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Kafka-ish: Kafka @Finborough

In offering proof that Kafka is everything to everyone - writer-performer Jack Klaff plays various roles, including the man himself in what is a part tour, part immersion and part legend of Franz Kafka. He is a writer who achieved fame after his life was cut short due to succumbing to tuberculosis at the age of forty. He is probably better known for his reputation and the Kafkaesque style attributed to his writing than his life. But after this piece, you’re left curious to learn more about the man and his works. And that has to be the best theatrical tribute you could give a writer, even for a writer who stipulated that his works be destroyed upon his death. It’s currently playing at the Finborough Theatre . Franz Kafka was born in Prague in 1883. In 1901, he was admitted to a university and began studying law. While studying, he met Max Brod, who would become his best friend and eventual literary executor. Brod would posthumously publish many of his works and writings. Kafka’s life co

Theatre: Bette Bourne and Mark Ravenhill

I finally managed to catch Bette Bourne and Mark Ravenhill: A Life in Three Acts at the Soho Theatre on Friday night before it finished its run this weekend. It is part reading, part conversation, part cheap laughs, part oral history of the gay liberation movement in London and (on Friday night at least), part watching members of the audience get up and go to the toilet and watching Ravenhill give his death stare at them when the returned. Maybe it was the wind chill and happy hour at the bar that kept sending so many people out of the theatre... None of them were particularly light on their feet either.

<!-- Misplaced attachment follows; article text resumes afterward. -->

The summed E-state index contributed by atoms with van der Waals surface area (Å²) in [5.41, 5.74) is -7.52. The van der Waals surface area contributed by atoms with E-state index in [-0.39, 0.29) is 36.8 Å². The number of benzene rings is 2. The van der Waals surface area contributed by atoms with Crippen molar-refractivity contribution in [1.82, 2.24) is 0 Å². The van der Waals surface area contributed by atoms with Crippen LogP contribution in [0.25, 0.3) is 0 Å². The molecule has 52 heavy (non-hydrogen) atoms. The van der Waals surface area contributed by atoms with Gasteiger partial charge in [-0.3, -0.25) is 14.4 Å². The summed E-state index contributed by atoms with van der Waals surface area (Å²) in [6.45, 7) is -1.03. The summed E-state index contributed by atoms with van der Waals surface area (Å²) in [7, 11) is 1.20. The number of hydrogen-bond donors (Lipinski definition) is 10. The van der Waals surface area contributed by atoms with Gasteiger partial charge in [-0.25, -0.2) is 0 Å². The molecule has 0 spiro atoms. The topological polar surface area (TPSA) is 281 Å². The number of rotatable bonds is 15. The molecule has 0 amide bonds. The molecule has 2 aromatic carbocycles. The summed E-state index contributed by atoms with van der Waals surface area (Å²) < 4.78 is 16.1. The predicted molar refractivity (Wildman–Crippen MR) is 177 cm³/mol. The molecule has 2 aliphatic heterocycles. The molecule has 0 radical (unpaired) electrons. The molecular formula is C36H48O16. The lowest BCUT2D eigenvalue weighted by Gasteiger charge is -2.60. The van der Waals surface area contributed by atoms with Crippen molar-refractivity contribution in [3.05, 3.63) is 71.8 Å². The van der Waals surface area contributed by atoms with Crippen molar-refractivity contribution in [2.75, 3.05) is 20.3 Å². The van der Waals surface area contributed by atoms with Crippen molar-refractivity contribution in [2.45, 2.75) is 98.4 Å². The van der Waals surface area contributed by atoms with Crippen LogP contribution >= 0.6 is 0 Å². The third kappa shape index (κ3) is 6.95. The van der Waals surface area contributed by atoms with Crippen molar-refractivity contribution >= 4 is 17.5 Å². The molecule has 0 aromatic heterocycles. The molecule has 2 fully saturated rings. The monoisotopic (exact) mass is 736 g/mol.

Still, this is a great night out and here's hoping this isn't the last time this is seen. Bourne who is now 70 and living in a housing estate in Notting Hill has loads of stories to tell. Over his years he performed at the Old Vic, set up a squat with drag queens and appeared on the BBC. He also found particular fame in the gay community with his cabaret troupe, Bloolips. The adventures from his early years are enough to make you wonder whether the bad old days of oppression, blackmail, running from police on horseback on Hampstead Heath and the like were really all that bad.

He also recounts his first performance as a youngster singing "Don't go under the apple tree" in Hackney and his singing and dancing is a highlight. So was his story about how people in Notting Hill react to him today, where on the street markets he is a bit of colour and the traders speak to him as if he is a mate. Away from the theatre of the street however he is ignored. And who said that it's only show business that is superficial...

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